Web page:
There were 2.43 million payday loans made in Missouri in 2010. Under current Missouri law, short-term, small-dollar loans can be subject to an annual percentage rate of 1,950 percent. According to the Missouri Department of Finance’s annual report, the average APR is 445 percent.
During the past year and a half, the Missouri Civic Engagement Table has worked with state legislators, consumer advocates, the faith community, city officials and others to collect information on the effects of predatory payday lenders in Missouri. We helped facilitate a series of field hearings across the state to hear testimony from organizations, lawmakers and individuals.
The testimony we heard from those who took out loans was compelling, but we learned that the sometimes devastating consequences of short-term borrowing are much bigger than the individual or even their families. Municipal officials and credit counselors helped us to understand that the long-term effects on neighborhoods and communities can be much more profound.
The extraction of wealth from a community can lead to financial instability; the clustering of storefronts contributes to blight; foreclosure depresses property values and leads to the decline of neighborhoods. Each of these outcomes can begin with a payday loan.
We heard from Habitat for Humanity, economists, the Consumer’s Council, credit counselors, bankruptcy judges and attorneys, legal services, AARP, faith organizations, community development organizations, credit unions, the industry and city officials. The Better Business Bureau presented its report on payday loans in Missouri. Highlighted in that report is that more than 90 nursing homes in Missouri have payday licenses and make loans at very high rates and deduct payment from the employees’ paychecks.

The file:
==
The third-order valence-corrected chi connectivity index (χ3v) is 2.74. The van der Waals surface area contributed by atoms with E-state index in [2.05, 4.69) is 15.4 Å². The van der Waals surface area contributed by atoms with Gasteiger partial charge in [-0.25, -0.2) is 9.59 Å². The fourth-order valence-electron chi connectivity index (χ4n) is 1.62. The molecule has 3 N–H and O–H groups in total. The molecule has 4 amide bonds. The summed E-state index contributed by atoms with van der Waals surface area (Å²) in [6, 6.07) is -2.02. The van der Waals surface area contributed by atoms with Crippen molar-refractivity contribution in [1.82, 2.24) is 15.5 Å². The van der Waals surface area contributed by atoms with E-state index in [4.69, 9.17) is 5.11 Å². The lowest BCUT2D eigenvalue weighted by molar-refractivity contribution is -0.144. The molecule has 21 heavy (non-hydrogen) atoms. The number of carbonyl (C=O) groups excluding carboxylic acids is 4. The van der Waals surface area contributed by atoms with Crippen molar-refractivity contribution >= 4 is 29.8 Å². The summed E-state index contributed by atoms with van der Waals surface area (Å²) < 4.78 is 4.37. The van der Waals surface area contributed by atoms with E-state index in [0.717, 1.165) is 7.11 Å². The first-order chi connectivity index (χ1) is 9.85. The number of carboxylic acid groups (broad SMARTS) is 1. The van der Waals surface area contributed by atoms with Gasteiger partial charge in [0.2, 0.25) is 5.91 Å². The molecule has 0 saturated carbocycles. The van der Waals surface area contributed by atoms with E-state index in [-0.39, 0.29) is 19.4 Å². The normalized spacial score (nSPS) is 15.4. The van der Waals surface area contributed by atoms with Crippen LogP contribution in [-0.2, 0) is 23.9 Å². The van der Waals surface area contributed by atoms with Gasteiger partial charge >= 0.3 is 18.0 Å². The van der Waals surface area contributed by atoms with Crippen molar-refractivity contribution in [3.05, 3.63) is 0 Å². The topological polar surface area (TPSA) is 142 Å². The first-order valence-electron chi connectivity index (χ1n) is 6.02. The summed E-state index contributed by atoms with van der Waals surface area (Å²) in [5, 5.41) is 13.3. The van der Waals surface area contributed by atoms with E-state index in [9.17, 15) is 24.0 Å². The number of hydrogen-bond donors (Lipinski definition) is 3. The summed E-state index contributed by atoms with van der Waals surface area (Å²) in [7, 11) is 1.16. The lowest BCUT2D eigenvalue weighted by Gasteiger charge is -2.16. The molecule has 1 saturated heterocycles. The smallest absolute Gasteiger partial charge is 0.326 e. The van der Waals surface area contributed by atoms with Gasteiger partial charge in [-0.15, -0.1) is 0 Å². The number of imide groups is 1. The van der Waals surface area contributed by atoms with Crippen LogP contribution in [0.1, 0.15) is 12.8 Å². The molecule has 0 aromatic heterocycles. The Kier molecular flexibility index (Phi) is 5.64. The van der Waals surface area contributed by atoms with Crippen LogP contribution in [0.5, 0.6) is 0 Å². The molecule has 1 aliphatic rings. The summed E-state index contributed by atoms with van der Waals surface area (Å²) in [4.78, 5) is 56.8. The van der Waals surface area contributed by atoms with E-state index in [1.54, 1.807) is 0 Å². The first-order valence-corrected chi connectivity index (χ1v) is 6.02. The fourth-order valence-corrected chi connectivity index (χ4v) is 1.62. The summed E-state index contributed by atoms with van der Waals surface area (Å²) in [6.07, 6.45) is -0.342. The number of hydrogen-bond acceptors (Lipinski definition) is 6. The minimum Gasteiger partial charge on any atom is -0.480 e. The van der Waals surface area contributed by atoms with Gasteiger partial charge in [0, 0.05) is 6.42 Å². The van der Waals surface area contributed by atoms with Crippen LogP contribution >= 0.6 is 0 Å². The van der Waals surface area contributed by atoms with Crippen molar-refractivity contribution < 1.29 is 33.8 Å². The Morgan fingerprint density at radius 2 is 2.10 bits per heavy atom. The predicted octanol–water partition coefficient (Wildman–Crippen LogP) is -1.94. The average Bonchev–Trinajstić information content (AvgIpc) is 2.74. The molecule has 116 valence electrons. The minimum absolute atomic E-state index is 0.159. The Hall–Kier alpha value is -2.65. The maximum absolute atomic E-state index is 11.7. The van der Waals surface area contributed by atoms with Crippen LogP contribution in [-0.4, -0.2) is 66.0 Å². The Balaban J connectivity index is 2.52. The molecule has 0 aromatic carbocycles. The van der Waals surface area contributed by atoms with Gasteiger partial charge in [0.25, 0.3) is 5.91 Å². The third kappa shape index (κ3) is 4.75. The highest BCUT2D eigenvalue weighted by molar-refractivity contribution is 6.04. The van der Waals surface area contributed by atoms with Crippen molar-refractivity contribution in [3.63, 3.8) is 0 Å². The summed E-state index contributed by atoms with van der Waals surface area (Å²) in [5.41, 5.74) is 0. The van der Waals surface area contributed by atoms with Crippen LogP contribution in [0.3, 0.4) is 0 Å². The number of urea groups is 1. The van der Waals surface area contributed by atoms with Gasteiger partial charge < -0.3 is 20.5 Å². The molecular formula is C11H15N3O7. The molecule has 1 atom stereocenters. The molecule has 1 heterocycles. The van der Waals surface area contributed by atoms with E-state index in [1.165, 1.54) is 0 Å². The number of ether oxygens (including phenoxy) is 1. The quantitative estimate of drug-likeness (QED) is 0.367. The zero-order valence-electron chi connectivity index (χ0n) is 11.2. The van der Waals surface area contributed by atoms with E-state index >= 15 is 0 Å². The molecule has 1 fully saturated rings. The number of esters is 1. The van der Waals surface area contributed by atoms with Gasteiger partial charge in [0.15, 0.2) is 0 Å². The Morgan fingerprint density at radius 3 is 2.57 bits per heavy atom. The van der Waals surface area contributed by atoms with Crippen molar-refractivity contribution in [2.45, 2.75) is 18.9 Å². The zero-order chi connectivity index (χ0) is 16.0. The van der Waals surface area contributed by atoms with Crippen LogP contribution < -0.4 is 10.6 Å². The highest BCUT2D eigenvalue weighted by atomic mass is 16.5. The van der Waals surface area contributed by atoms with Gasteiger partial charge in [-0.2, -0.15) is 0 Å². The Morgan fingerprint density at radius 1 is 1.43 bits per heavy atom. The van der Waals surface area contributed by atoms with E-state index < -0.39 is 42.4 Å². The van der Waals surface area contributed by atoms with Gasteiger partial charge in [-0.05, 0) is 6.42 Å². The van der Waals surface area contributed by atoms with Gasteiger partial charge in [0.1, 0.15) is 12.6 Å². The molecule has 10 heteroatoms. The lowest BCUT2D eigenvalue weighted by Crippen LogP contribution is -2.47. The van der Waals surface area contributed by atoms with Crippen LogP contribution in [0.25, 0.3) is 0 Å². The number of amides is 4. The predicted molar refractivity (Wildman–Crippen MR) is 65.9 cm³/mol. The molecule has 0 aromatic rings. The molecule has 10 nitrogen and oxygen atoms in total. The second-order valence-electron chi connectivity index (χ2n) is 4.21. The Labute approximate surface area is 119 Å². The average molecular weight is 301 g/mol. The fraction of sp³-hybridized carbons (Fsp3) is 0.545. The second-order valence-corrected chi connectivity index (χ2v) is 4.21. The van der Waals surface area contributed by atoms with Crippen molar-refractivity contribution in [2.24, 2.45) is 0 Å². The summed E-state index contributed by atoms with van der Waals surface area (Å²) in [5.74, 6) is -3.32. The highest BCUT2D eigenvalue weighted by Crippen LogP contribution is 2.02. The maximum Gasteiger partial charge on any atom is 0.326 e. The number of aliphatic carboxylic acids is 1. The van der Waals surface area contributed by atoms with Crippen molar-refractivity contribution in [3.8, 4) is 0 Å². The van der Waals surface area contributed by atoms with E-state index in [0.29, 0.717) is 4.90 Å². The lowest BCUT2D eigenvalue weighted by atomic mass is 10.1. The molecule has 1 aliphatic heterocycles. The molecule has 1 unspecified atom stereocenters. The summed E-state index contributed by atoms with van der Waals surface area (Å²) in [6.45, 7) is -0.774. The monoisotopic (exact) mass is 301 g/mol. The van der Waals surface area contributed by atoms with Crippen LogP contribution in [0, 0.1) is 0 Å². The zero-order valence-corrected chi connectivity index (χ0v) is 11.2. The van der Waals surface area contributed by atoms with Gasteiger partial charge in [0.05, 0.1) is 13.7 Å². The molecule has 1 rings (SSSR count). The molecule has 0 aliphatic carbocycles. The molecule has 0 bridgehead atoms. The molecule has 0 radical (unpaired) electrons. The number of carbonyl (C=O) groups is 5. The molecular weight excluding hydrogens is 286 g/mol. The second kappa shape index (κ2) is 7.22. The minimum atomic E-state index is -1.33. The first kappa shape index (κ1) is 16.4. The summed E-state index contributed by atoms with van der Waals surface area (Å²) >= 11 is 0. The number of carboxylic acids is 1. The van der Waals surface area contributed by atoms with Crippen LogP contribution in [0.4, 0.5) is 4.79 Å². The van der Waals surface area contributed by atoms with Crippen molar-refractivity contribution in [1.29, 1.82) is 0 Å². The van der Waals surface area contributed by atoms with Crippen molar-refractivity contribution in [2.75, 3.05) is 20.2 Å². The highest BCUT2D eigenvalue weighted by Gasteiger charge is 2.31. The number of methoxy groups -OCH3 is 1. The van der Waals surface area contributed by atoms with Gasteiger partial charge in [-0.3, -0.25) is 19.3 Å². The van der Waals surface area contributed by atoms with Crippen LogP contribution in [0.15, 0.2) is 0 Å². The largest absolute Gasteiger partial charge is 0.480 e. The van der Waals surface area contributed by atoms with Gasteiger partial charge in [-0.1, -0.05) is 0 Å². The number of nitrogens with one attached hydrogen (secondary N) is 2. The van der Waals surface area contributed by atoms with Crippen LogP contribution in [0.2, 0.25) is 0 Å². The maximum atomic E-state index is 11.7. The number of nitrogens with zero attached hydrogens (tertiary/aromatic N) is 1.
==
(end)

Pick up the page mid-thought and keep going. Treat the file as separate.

Editorial pages across the state have spoken strongly for action by lawmakers. For the months we have been involved with those who are actively working for reform of this industry, it has become clear that the two-week loan is a flawed product. The current short-term loan is designed to trap people in a cycle of debt that allows the lender to profit from the borrower’s inability to pay within 14 days.
Legislators in the Missouri General Assembly have been reluctant to consider changing regulations. Real reform has a cap on APR, a longer repay period with no rollovers (Missouri law currently allows six, adding additional fees) and credit-building opportunities. Two bills, HB 656, sponsored by Rep. Ellen Brandom, R- Sikeston, and HB 132, sponsored by Rep. Mary Still, D-Columbia, have been considered in committee. This past Wednesday, the Financial Institutions Committee voted out HB 656, which caps APR at 1,564 percent, allows three rollovers and a repay period of 14-31 days. They voted down HB 132, which caps APR at 36 percent with a 90 day minimum repay period with no rollovers.
HB656 is a bill written to benefit the industry. It does nothing to reform payday loans. With a current average APR of 445 percent, a cap of 1,564 is meaningless; three rollovers just benefits the lender — they have reached the maximum on fees and want the loan paid off — and a one-day cooling-off period makes no difference for the loan trap.
It is true the industry would not make high profits with 36 percent APR, but that is not because it is 36 percent; it is because of the two-week loan. Credit unions are making small dollar, short-term loans at much lower interest rates very successfully, but the loan life is six months to a year.
While one could argue that the borrower is irresponsible in taking out a loan he may not be able to repay, the lender should not be lending irresponsibly. These companies proudly advertise that they do no credit check, and they often take heavy tolls on those who have fixed Social Security or disability income.
It is time to demand serious reform of an industry whose product can only be successful if the borrower fails. This is not a business model we should support legally, ethically or morally. HB 656 does not represent reform.
Jane Whitesides is the state director of the Missouri Civic Engagement Table, a nonpartisan coalition of organizations who seek to work collectively around a common-issue agenda.